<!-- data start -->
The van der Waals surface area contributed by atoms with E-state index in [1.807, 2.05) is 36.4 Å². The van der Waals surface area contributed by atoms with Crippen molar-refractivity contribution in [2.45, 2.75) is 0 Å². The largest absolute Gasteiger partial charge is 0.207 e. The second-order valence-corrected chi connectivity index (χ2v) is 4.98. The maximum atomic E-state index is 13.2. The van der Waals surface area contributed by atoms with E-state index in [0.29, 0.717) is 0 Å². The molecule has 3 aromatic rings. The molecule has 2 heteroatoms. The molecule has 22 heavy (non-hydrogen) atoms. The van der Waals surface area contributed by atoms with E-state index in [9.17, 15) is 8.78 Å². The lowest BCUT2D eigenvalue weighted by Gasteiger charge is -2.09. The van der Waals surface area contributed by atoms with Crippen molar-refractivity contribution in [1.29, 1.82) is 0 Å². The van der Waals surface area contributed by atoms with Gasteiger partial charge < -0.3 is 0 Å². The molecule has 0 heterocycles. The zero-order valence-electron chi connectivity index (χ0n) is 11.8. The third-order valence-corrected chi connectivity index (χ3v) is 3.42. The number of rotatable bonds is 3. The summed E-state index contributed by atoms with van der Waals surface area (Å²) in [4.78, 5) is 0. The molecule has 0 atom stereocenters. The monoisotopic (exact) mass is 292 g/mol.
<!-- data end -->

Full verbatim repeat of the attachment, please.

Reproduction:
The van der Waals surface area contributed by atoms with E-state index in [1.807, 2.05) is 36.4 Å². The van der Waals surface area contributed by atoms with Crippen molar-refractivity contribution in [2.45, 2.75) is 0 Å². The largest absolute Gasteiger partial charge is 0.207 e. The second-order valence-corrected chi connectivity index (χ2v) is 4.98. The maximum atomic E-state index is 13.2. The van der Waals surface area contributed by atoms with E-state index in [0.29, 0.717) is 0 Å². The molecule has 3 aromatic rings. The molecule has 2 heteroatoms. The molecule has 22 heavy (non-hydrogen) atoms. The van der Waals surface area contributed by atoms with E-state index in [9.17, 15) is 8.78 Å². The lowest BCUT2D eigenvalue weighted by Gasteiger charge is -2.09. The van der Waals surface area contributed by atoms with Crippen molar-refractivity contribution in [1.29, 1.82) is 0 Å². The van der Waals surface area contributed by atoms with Gasteiger partial charge < -0.3 is 0 Å². The molecule has 0 heterocycles. The zero-order valence-electron chi connectivity index (χ0n) is 11.8. The third-order valence-corrected chi connectivity index (χ3v) is 3.42. The number of rotatable bonds is 3. The summed E-state index contributed by atoms with van der Waals surface area (Å²) in [4.78, 5) is 0. The molecule has 0 atom stereocenters. The monoisotopic (exact) mass is 292 g/mol.